JACKSON: Should Housing Be a Constitutional Right? One State Might Make It So

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Kerry Jackson Contributor
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One of the obvious problems created when health care is declared a right is the instant increase in demand for services that could not possibly be met. The same would happen if housing is identified as a right, a step that California is considering.

“Establishing a right to health care creates the prospect of infinite demand for care,” PRI President and CEO Sally Pipes wrote in 2020. “But health care goods and services are necessarily scarce. There’s no way to create an unlimited supply to meet that potential demand.”

It’s an easy concept most can grasp, though it seems to be outside the abilities of Sacramento lawmakers. Assemblyman Matt Haney, a San Francisco Democrat, has introduced a bill, ACA-10, that proposes an amendment to the California Constitution that would create a “fundamental human right to housing.” Should the resolution be approved by lawmakers, Californians would then vote on it in 2024 — and it will probably win by a wide margin. A 2020 poll found that two-thirds of state voters support an amendment guaranteeing a right to housing.

The voters who say “yes” will of course assume that the pressure on California’s housing market will be relieved. It’s unlikely their expectations will be met, though. Just as other hard-left California trends, such as universal basic income and reparations, are destined to fall short of their goals and will create countless unforeseen problems, housing-for-all will disappoint and self-defeat in every state that adopts it. As people begin to exercise their new “right,” the demand for an already scarce resource will inevitably grow. So will the headaches for those who have to decide how this new right would be applied in practice.

California’s now long-term housing crisis is not improving — the Los Angeles Times reports that a “majority of voters remain disillusioned with housing costs” in the state — which has made it yet again an active central policy battleground. While there is an acute shortage of affordable housing, there is no shortage of legislative proposals for resolving the problem. It’s a collection of bills that will help at the margins and bills that will offset the good they do, leaving the state with, at best, no net gain.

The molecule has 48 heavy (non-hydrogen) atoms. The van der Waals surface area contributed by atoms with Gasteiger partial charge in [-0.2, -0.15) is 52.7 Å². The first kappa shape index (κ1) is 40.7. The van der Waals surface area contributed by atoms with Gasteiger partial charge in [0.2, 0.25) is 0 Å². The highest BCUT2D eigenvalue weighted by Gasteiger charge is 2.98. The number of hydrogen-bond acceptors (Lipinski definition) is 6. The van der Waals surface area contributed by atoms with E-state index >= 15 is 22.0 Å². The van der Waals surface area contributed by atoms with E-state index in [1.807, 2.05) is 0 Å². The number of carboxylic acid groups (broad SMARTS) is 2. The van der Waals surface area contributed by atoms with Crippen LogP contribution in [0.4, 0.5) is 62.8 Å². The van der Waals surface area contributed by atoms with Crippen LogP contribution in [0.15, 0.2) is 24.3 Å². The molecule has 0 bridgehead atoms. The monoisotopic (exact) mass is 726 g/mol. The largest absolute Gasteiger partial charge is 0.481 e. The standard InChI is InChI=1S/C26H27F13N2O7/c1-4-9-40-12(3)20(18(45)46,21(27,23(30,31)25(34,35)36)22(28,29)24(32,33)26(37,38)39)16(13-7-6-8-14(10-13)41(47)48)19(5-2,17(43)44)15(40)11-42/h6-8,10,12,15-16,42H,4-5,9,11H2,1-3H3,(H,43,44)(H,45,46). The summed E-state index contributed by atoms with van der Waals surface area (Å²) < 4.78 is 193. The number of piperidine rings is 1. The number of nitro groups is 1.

Even if the good far outweighed the bad, California will suffer from its entrenched housing problem as long as the California Environmental Quality Act remains on the books. Signed in 1970 by then Gov. Ronald Reagan, an effort to ensure reasonable environmental protections has become a handy weapon to beat back development. As the Pacific Research Institute has found, companies have used it to entangle rivals in business-crippling lawsuits, activists to block construction for political rather than environmental reasons, and unions to leverage better labor deals.

Both Democratic Gov. Gavin Newson and his predecessor, Gov. Jerry Brown, have been critical of how CEQA has been used to hold up and often kill commercial and infrastructure projects. Newsom said earlier this year that the “CEQA process is clearly broken,” while during his second eight-year tour in the governor’s office, Brown called CEQA reform “the Lord’s work.”

Until this roadblock is removed — not just by nibbling around its edges but through a bold repeal-and-replace legislative initiative — California homes will remain unaffordable to many and a financial drain to those whose mortgage or rent payments leave little left over at the end of the month.

But history repeats itself, and the piece of legislation that has become California’s third rail is still the law. Even Newsom’s modest CEQA reform proposals, which didn’t directly address housing, have been frustrated by the Legislature.

The same Legislature believes itself to be the public policy lab for the rest of the country, and would be pleased if a right to housing became enshrined across the U.S. That such a right would require others to give up their rights is immaterial to all but a minority of California lawmakers. This is because the purpose of passing policy in Sacramento is no longer a matter of public service but instead an exercise in impressing progressive counterparts in 49 other statehouses. It’s been that way for a long time.

Kerry Jackson is a fellow with the Center for California Reform at the Pacific Research Institute.

The views and opinions expressed in this commentary are those of the author and do not reflect the official position of the Daily Caller.